World Wars I and II significantly changed how we used calculators. It’s strange to consider that dropping bombs required greater computational urgency than sending a man to the moon, the latter being accomplished with the use of a slide ruler, but the reality is that warfare and math go hand in hand. For the military to perform precision air strikes, or to shoot down incoming planes with any sense of accuracy, real-time calculations had to be performed.
Math had another coveted property: encoding. Using mathematic principles applied to language or numbers could produce a code for communication. The enemy on both sides struggled throughout World War II to gather intelligence in order to crack these codes. A great deal of money was poured into programs designed to crack intelligence codes and decipher communications to gain the upper hand in war.
Most of these attempts were more like machinery you’d find in a factory, complete with turning gears and rotating cylinders. It wasn’t until 1946 that the first object resembling what we’d recognize as a modern computer came to be. ENIAC (the Electronic Numerical Integrator and Computer) was basically a large calculator. It was designed to perform calculations rapidly, and had the ability to hold a ten digit memory. It was a marvel for its time, easily thousands of times faster than anything that had come before it.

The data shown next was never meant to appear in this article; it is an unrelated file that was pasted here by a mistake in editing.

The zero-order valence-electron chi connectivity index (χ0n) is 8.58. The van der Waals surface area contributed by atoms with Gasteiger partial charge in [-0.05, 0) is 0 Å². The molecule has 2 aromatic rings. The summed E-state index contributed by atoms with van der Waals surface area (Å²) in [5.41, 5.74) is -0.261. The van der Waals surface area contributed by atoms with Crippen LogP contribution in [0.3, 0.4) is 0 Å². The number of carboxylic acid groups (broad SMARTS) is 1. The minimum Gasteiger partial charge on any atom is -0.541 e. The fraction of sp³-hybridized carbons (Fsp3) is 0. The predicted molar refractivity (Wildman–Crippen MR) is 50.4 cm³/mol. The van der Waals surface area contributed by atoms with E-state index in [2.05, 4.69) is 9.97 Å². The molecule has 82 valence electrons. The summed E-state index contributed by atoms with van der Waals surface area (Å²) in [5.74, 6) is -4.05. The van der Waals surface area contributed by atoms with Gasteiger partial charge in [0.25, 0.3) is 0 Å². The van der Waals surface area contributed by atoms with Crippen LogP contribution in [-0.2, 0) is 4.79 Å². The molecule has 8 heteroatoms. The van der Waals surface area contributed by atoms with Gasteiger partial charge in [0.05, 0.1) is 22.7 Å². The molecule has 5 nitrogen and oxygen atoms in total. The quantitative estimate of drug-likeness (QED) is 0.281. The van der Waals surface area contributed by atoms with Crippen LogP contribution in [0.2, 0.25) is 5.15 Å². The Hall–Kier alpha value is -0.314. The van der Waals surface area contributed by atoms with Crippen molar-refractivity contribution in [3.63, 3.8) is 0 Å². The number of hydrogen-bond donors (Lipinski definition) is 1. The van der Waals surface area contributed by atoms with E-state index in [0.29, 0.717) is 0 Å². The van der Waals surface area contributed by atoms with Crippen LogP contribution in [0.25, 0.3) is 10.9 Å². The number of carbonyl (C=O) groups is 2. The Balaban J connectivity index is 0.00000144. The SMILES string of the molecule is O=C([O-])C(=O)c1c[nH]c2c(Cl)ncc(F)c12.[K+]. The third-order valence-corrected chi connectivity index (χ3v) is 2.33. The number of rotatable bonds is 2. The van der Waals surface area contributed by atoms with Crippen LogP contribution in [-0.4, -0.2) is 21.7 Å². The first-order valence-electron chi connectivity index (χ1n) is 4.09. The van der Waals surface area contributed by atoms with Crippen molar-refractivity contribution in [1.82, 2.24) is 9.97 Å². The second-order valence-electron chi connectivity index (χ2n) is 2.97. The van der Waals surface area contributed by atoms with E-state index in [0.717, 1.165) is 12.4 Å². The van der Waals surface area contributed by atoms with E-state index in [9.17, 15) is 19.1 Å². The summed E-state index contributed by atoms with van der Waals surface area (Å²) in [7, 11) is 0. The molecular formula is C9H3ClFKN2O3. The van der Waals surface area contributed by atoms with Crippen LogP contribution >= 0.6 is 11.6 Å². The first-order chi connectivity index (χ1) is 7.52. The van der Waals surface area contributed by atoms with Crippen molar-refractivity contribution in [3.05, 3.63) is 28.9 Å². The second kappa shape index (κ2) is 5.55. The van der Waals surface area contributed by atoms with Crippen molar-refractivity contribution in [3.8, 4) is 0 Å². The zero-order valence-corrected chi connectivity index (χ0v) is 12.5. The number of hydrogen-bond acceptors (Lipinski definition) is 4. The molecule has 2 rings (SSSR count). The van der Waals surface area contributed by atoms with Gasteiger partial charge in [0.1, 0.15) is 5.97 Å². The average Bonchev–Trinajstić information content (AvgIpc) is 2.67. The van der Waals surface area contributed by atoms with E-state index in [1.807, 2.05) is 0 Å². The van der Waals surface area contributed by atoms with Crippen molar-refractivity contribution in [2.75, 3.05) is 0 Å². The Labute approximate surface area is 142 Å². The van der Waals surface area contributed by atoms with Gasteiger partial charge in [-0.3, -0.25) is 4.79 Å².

It wasn’t until the miniaturization of valves and tubes that the office calculator began to take shape. The basic design used push buttons and a modest storage to perform a range of calculations, only evolving throughout the ages to the desktop you’re no doubt reading this article on.
About the Author: Samuel Phineas Upham is an investor at a family office/ hedgefund, where he focuses on special situation illiquid investing. Before this position, Phin Upham was working at Morgan Stanley in the Media and Telecom group. You may contact Phin on his Samuel Phineas Upham website or Twitter.